There has been some discussion during November in ActKM about whether tacit knowledge can be captured. Opinion ranged from ‘definitely yes’ to ‘absolutely no’. This discussion reminded me of the distinctions made by Max Boisot between three types of tacit knowledge:
- Things that are not said because everyone understands them and takes them for granted.
- Things that are not said because nobody fully understands them.
- Things that are not said because, although some people understand them, they cannot costlessly articulate them.
I think it is possible to adopt individual strategies to manage each type of tacit knowledge.
Narrative, for example, is useful for discovering the things that are taken for granted–but you won’t find them all.
Techniques for developing intuition can be employed to enhance the things that nobody fully understands–but you won’t know everything.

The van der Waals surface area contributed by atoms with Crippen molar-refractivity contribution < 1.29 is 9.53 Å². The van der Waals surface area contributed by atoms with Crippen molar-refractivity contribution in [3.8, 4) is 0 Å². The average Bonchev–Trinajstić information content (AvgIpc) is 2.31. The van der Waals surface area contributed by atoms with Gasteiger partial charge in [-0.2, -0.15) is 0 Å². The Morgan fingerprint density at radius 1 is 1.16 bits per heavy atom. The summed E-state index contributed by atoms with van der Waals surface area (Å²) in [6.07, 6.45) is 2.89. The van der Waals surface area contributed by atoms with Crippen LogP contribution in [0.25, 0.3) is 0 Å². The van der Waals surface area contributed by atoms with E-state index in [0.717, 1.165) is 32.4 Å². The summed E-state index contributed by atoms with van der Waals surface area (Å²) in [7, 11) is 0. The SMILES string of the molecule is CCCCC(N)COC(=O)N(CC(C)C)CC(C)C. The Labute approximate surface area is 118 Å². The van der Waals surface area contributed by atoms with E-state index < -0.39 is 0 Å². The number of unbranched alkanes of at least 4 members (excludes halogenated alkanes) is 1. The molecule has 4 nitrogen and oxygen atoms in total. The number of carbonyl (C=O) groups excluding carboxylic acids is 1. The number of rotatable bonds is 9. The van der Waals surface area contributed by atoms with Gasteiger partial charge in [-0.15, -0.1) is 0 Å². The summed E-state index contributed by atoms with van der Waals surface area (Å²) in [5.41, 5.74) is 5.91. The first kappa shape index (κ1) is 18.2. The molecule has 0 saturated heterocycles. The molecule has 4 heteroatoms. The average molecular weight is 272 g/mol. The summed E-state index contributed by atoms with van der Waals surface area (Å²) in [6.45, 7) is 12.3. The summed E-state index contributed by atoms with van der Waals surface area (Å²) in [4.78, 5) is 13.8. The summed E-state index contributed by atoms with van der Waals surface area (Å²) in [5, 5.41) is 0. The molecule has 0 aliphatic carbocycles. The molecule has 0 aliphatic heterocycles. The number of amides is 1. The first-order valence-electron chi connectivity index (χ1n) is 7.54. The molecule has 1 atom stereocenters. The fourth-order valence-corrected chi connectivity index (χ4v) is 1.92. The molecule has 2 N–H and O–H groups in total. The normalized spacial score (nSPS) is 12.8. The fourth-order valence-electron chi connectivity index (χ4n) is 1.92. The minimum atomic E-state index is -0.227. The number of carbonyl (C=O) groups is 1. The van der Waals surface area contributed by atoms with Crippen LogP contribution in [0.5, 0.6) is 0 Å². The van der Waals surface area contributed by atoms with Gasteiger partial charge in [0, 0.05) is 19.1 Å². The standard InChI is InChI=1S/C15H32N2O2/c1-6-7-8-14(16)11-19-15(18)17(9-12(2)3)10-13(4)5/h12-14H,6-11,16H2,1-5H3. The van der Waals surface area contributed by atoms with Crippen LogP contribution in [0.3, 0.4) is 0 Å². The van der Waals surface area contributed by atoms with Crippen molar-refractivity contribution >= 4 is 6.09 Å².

Organisations might decide that certain critical (but complicated) knowledge should be more generally known–but some will be just too costly to convert.
About Shawn Callahan
Shawn, author of Putting Stories to Work, is one of the world's leading business storytelling consultants. He helps executive teams find and tell the story of their strategy. When he is not working on strategy communication, Shawn is helping leaders find and tell business stories to engage, to influence and to inspire. Shawn works with Global 1000 companies including Shell, IBM, SAP, Bayer, Microsoft & Danone. Connect with Shawn on: